Hunger in the UK: what can we do about it

Press invite to the launch of 999 Food the Diocese of Oxford’s own response to the escalating problem of Food Poverty.

ONE in five working parents have had to choose between paying an essential bill or putting food on the table, a survey has revealed.

Meanwhile sanctions on benefits are seeing more and more vulnerable people forced to use foodbanks to feed themselves and their families.

999 Food explores why people are in need of foodbanks in Oxfordshire, Berkshire and Buckinghamshire and how the church can and is responding. Alison Webster, Diocesan Social Responsibility Advisor and author of 999 Food said: “Evidence emerging from various pieces of research suggests that falling benefit levels, low wages, reforms to housing policy, the bedroom tax, benefit sanctions and suspensions, and debt problems, are having a catastrophic effect on children and families in the UK.”

Speaking after a survey by Oxfam, the Trussell Trust and Church Action on Poverty revealed that the number of people needing emergency food aid had risen by 54 per cent between 2012 and 2013, Alison added: “Trussell Trust figures give only a partial picture. For instance, in the diocese of Oxford only about a quarter of emergency food activity is linked to the TT. Churches are at the forefront of feeding hungry people, but also of campaigns to combat the unjust policies that are pushing people into destitution and extreme vulnerability.”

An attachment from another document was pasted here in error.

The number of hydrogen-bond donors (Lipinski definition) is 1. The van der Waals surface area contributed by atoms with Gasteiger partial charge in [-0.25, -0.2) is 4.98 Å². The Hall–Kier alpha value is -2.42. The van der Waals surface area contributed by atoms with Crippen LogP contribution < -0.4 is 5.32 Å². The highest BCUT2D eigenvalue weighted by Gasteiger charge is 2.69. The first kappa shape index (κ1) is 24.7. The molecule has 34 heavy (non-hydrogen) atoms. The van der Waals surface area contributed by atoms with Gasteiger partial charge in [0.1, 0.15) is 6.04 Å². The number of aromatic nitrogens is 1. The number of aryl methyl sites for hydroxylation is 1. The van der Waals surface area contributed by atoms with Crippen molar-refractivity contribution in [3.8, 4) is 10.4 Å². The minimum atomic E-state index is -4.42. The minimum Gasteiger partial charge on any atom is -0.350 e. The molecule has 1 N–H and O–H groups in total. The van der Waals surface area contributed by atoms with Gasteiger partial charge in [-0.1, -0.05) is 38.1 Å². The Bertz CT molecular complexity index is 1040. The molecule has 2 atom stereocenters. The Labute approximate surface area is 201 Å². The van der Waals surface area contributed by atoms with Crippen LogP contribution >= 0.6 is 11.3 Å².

The Rt Revd John Pritchard, who joined End Hunger Fast campaigner the Revd Dr Keith Hebden for a meeting with the Prime Minister, David Cameron, to press for an end to food poverty last month, among the speakers at the 999 Food launch.


Reporters and photographers are welcome at the launch at 999 Food at Arts4every1, Desborough Road, High Wycombe, HP11 2PU, 6pm to 8pm on Wednesday, June 18.

For more contact Alison Webster on, or phone (01865) 208213 or Jo Duckles on 01865 208227 or 07880 716761.







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